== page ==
And I have stuff to weave.

Sunday, March 4, 2018

Is any Age not Difficult?

I had trouble with antibiotics; I forgot to take it on Friday, which explains why I had more energy and wove for two hours without a break. Came yesterday morning I took one and I was well and truly out of commission. I started well today but had one last dose left, so early/middle of the day was lost, but I've been OK from late afternoon; I even wove a little. But I'm having tension problems on the sides, especially the left selvedge, so I'm weaving extra slowly.

This antibiotics' side effects aren't as acute as other kinds but I felt so out of it, similar to but less drowsy than strong hay fever or cold meds. Which is why on the day I was prescribed this, I took it before I went to bed. The instructions only said once a day, so I thought it'd work. But force of habit is a strange thing; we take supplements in the morning so I went that way for the rest of the time. Silly, really.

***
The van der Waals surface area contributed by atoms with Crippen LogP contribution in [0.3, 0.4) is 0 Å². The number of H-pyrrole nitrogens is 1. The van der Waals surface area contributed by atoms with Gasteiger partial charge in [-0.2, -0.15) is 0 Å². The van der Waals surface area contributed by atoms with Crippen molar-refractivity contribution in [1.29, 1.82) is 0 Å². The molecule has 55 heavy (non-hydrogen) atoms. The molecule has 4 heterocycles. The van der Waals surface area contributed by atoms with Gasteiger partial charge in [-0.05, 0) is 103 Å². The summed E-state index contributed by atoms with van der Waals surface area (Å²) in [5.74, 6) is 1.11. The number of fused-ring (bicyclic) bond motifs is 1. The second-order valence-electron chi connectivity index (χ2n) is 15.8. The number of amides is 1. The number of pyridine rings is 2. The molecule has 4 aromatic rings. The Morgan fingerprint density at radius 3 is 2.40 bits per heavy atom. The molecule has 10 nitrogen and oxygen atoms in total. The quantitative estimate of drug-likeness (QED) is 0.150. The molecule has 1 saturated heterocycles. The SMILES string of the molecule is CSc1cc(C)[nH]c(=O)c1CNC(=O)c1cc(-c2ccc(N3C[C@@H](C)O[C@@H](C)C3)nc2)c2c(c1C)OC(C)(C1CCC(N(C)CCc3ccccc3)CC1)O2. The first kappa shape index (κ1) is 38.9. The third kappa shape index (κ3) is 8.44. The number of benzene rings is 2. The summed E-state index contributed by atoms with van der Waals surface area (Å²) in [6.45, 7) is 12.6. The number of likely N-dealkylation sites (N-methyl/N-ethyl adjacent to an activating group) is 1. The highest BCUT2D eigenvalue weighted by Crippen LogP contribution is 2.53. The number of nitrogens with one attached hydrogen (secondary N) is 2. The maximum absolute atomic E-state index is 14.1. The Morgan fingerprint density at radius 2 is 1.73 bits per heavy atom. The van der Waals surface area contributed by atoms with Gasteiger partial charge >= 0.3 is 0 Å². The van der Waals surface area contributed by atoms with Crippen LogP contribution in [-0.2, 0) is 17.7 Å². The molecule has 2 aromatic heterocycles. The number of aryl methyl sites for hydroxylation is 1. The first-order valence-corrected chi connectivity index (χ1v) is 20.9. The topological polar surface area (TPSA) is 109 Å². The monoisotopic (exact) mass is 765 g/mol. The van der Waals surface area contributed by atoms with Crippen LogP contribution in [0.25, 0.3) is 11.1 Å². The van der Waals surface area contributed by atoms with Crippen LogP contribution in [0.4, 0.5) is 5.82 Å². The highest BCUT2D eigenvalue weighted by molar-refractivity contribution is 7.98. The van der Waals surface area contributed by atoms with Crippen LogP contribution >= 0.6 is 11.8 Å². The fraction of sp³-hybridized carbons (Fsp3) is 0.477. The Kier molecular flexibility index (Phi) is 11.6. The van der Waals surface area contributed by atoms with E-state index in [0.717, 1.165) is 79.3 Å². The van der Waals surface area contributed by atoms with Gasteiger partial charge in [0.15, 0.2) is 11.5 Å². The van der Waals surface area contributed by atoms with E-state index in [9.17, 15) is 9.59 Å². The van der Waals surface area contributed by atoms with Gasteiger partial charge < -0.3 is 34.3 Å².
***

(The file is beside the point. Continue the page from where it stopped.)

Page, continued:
* * * * *

Mom keeps sabotaging our art-on-Skype; she insists she wants to talk about weaving, but whenever we do, what needs saying fit inside five minutes. She says she wants advice on colors, for e.g., but I called her bluff; in the eight years we talked colors on Skype, I've watched her eyes glaze over, while I think of all sorts of way to make, usually a warp, interesting and unexpected for her. The number of times she's gone ahead with my suggestions is exactly zero.